Sunday, September 4, 2016

Making It Work

 What I love about sewing is that I can make myself new, every-day clothes that work for my body shape, my lifestyle and my ever-changing tastes.  And then, I can also make weird, one of a kind, arty garments that I'll probably only wear once or twice but enjoy the creative part of making them.

Today's post illustrates both of those types of projects.

I was really taken with a friend's version of Marcy Tilton's v9171 pattern.  And since I had it in my stash, and had a nice 3 yard length of her Taupe Bon Mots Stretch Cotton on hand, I set to work.

I cut out a large, should have cut a medium; this pattern is roomy.  But, after finishing the whole thing, I ripped out the center front seam, took two inches out of it, and it looked lots better.

But, I still didn't love that huge expanse of grey across my chest, I'm wide up there and thinner from there down!  I needed another component.  I've always wanted to make Diane Ericson's Fault Lines vest and it seemed like the perfect way to break up the bodice and overall shape of the bell-like tunic.

I'm really happy with the way this turned out and I'll wear them together often.  I'm also going to buy a medium in the tunic pattern because I want to make it again.  It's fun to make and so wearable.

One of the great things about the vest pattern is that it takes so little fabric.  I used remnants for the both the lining and the outside.  The horizontal stripes are from a knit cut so it rolls and a little piece of a stretch woven. I had to put them on because, after I got the whole thing sewn, I realized there were two blemishes on the front that I needed to cover up.  But it worked and added interest.

I like the vest pattern because you can tailor it to your size very easily since the side and back seams are overlapped after everything is finished.  That method also lends itself to hand stitching.  Next time I make this (and I will) I might cut the shoulders a bit narrower.  Although I'll wear it a few times before I make that decision.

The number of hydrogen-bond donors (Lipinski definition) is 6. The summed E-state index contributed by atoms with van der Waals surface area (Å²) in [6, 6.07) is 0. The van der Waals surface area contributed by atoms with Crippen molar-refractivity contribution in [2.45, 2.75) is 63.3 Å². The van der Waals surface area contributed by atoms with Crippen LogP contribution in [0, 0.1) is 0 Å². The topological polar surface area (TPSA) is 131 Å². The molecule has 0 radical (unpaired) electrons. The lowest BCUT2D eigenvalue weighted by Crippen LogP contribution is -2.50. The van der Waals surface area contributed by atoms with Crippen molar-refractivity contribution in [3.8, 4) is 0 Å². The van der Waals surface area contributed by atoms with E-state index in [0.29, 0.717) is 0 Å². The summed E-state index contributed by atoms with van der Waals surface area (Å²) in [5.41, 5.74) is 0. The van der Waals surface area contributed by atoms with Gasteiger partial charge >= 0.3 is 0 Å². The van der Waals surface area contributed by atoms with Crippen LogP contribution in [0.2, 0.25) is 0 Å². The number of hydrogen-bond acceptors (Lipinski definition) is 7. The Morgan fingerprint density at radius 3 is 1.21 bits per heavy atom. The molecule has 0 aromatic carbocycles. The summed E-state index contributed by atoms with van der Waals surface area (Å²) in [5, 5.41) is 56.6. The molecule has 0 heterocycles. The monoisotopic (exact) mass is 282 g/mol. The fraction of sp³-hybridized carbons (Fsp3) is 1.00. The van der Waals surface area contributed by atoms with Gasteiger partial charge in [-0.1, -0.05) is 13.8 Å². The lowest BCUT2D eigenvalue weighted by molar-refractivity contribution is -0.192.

I did a lot of hand stitching on this piece. 

Before deciding to make the vest I auditioned a couple of scarves to break up the front.  I liked the idea but it was a good excuse to finally make the vest.

Another scarf idea.  I like them both, will probably wear it this way, too.  This one gets some color into the mix which is good.

And speaking of color...
I started this vest a year and a half ago in a Holly Badgley class.  The fabrics are a canvas and a muslin I dyed turquoise, some of my hand painted canvas that I washed in the washing machine to soften, chartreuse cashmere pieces and orange kantha cloth scraps.

This hung in the UFO files while I tried to see if I even wanted to finish it.  It's pretty wild and I don't think I'll wear it more than once, if that.  But I finally decided to see it through just for the art sake of it.

I did get a lot out of making this vest though.  The biggest lesson is not to add a lot of accent pieces since the overall fabric is so wild.  I had lots of scraps laid out to audition and finally chose not to use any of them.  Just the orange and chartreuse that I already had on the piece worked fine.

The kantha scraps add a lot of texture and immediate this garment needed that!

I made a barbed wire silk screen in a class a couple of years ago and used a scrap of that on the lower back.

It has one pocket I hid in the patchwork.  This is one crazy garment.  I might wear it, I might sell it.  The jury is out.  I looked at it for so long I feel like I'm kinda over it by now!

And finally, here is a little gizmo a friend bought me at Eddie's Quilting Bee in Sunnyvale, CA.  I've used it about a hundred times since I got it.   This is a miracle of a little thing.  It's magnetic so it gloms onto your needle plate wherever you need it, making a perfect guide for the fabric.  Since I can't sew a straight line to save my soul this thing was MADE for me! Thanks, Lisa!!
Happy Labor Day Weekend everyone.  I'm headed to the bunkhouse to sew.